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Bankruptcy – Dischargeability – Alimony – Exception

Where the debtor’s marital settlement agreement with his former wife provided, among other things, that the child support payments by the husband would continue as spousal support as each child reached 18 years of age, these and other payments intended as spousal support are exempt from discharge in bankruptcy.

Section 523(a)(5) of the Bankruptcy Code excepts from discharge debts to a spouse in connection with a divorce decree if the debts are actually in the nature of alimony, maintenance, or support. The spouse who seeks to have a debt excepted from discharge under this section has the burden of proving by a preponderance of the evidence that the obligation at issue is in the nature of alimony, maintenance or support and therefore not discharged under 11 U.S.C. § 727.

In the context of a voluntarily executed marital settlement, the test for whether the payments are “actually in the nature of alimony, maintenance or support” is whether it was the parties’ intention that the payments be for support rather than for property settlement.

In this case, the parties entered into a settlement agreement later incorporated in their divorce decree. In dispute are the dischargeabiilty of three obligations of debtor under the agreement, that is, whether they are spousal support or property payments.

The debtor contests several obligations under the agreement. Under the agreement, the debtor is to repay defendant, his former wife, one-half of his monthly military retirement pay. Upon his retirement, the husband is to pay the former wife a sum in addition to one-half of his monthly retirement which would bring the combined total payment of to $2,500 per month. Also under the agreement, as each child reached age 18, the child support payments would continue as spousal support.

That spousal support was the parties’ intent is manifest from their settlement agreement and divorce decree, and this court finds that all of the three contested items are in the nature of spousal support and therefore excepted from discharge pursuant to 11 U.S.C. § 523(a)(5).

The $250 monthly payment per child provided int he agreement addendum is plainly stated to be spousal support as each child reaches 18. And although the retirement pay provision for debtor to pay a monthly total of $2,5000 were included under a heading of their agreement entitled “Division of Property,” there are other more compelling indications within the agreement that in fact this was intended to be traditional spousal support. Thus, not only was debtor’s monthly $2,500 obligation labeled “alimony” elsewhere in the agreement but also the operative paragraph stated that defendant was to include her receipt of this sum in her income tax return.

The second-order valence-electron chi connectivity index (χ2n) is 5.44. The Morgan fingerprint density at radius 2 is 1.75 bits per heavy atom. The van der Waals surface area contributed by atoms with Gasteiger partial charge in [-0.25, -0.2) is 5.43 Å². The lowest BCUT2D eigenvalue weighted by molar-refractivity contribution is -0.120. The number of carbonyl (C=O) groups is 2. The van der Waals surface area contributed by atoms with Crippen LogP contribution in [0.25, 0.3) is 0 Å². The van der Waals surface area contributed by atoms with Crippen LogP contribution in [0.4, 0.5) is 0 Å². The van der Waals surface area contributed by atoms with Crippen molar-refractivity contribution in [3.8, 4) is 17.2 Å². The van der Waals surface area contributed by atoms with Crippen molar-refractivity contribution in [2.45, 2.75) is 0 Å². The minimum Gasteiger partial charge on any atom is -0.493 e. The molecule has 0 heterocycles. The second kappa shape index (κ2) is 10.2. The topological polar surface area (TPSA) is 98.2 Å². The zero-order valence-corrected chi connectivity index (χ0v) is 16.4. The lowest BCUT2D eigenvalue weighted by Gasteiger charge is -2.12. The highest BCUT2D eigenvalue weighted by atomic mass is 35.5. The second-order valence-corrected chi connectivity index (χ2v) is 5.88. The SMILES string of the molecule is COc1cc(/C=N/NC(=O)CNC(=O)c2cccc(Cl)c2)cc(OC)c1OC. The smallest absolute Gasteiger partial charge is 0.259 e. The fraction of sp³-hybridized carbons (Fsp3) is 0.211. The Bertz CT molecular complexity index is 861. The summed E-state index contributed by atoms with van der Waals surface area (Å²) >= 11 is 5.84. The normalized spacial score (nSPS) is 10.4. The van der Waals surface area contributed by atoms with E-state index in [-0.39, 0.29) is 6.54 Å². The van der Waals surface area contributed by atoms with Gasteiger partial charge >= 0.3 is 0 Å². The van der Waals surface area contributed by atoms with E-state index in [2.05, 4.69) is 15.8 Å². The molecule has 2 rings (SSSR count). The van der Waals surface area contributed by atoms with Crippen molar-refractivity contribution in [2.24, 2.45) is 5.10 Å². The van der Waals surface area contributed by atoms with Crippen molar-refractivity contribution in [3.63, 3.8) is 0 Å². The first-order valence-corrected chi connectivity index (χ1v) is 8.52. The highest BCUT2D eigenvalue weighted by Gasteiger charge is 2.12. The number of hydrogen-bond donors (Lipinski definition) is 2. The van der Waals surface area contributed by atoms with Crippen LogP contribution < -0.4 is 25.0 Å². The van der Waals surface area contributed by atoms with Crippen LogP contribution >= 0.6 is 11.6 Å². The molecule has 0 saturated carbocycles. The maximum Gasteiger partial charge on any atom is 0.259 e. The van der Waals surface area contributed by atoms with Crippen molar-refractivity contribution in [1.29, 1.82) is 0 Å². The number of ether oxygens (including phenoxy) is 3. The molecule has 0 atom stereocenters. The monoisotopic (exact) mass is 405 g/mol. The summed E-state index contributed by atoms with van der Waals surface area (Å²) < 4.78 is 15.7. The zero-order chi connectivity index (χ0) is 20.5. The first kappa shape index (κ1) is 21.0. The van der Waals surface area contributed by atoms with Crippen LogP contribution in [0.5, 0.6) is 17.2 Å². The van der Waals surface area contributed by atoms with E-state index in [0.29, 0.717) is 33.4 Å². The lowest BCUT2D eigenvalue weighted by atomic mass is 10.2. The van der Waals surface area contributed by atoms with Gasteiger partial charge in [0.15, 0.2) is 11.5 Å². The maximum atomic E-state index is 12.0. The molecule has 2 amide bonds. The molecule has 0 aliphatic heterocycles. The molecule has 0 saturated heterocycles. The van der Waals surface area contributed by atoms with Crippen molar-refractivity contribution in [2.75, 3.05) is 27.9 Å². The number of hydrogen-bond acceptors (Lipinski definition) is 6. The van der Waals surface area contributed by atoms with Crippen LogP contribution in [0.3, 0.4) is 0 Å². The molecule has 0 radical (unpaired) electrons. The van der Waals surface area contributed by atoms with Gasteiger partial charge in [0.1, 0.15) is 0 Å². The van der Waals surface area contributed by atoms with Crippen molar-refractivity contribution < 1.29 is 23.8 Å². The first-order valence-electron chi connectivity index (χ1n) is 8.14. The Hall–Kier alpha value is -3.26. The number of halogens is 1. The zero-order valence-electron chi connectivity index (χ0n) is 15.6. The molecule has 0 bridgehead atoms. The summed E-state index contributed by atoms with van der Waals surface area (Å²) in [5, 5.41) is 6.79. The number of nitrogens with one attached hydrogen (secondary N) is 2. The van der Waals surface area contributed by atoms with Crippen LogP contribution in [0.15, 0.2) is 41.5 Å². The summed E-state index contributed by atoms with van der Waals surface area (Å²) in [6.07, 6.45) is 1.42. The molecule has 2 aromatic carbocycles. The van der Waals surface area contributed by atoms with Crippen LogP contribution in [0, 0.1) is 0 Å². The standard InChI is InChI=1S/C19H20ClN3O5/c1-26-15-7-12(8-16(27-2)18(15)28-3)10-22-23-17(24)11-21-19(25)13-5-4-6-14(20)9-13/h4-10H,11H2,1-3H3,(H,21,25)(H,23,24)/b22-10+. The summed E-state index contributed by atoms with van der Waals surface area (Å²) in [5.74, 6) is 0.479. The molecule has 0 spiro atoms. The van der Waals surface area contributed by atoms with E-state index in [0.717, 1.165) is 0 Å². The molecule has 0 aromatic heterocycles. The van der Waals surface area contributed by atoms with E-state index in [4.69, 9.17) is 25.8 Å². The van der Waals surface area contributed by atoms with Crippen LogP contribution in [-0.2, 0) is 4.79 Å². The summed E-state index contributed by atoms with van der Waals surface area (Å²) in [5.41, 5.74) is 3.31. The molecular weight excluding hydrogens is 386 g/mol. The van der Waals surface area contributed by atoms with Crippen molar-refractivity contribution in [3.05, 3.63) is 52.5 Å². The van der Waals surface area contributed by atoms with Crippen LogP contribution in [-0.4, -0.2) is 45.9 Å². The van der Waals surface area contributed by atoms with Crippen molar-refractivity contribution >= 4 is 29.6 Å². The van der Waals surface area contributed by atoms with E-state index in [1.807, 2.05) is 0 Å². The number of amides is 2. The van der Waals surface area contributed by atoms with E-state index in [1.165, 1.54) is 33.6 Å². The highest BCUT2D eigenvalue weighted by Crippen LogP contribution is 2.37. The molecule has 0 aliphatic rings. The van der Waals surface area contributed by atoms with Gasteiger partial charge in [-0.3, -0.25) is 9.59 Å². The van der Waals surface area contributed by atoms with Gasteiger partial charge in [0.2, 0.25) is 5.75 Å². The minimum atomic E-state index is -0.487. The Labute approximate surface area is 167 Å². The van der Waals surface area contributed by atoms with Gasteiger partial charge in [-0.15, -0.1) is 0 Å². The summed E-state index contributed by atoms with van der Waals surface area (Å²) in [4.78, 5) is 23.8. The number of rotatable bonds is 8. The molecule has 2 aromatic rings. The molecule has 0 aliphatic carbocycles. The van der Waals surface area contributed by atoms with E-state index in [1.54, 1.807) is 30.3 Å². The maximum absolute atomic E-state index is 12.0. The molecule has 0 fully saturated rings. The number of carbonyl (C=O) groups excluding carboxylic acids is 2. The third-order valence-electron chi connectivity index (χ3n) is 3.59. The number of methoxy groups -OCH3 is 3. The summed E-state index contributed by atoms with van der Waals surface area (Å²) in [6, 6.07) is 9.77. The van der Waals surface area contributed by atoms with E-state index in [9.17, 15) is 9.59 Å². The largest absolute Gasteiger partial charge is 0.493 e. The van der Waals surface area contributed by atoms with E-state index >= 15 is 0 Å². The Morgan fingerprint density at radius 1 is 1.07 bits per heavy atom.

Evidence at trial established that defendant has included all the disputed payments in her income tax returns and that debtor in his own returns has claimed them as deductible alimony. This is further persuasive evidence of the parties’ intent to treat debtor’s obligations as spousal support.

There are other grounds for holding that the defendant former wife’s right to receive one-half of debtor’s monthly retirement pay is not dischargeable in bankruptcy. It may well be considered here that by the property agreement and divorce decree, defendant was awarded a direct property right in debtor’s retirement pay which would be unaffected by debtor’s bankruptcy discharge.

This conclusion is reinforced by the provisions of the divorce decree ordering debtor to name and maintain defendant as sole beneficiary of survivor benefits under his retirement plan and requiring defendant to execute a voluntary allotment when defendant reaches age 65 by which the retirement pay will be paid directly to defendant.

Finally, aside from traditional alimony versus property dischargeability issues, debtor’s counsel has argued that Virginia law prohibits the treatment of debtor’s divorce obligations as spousal support after his former spouse’s remarriage.

Judgment will be entered for the debtor’s ex-wife.

Manning v. Wetterberg (Tice) No. 92-10192-T, Nov. 6, 1993; USBC at Alexandria, Va.; Richard A. Bartl for debtor; Richard J. Stahl for defendant * VLW 093-4-003, 10 pp.

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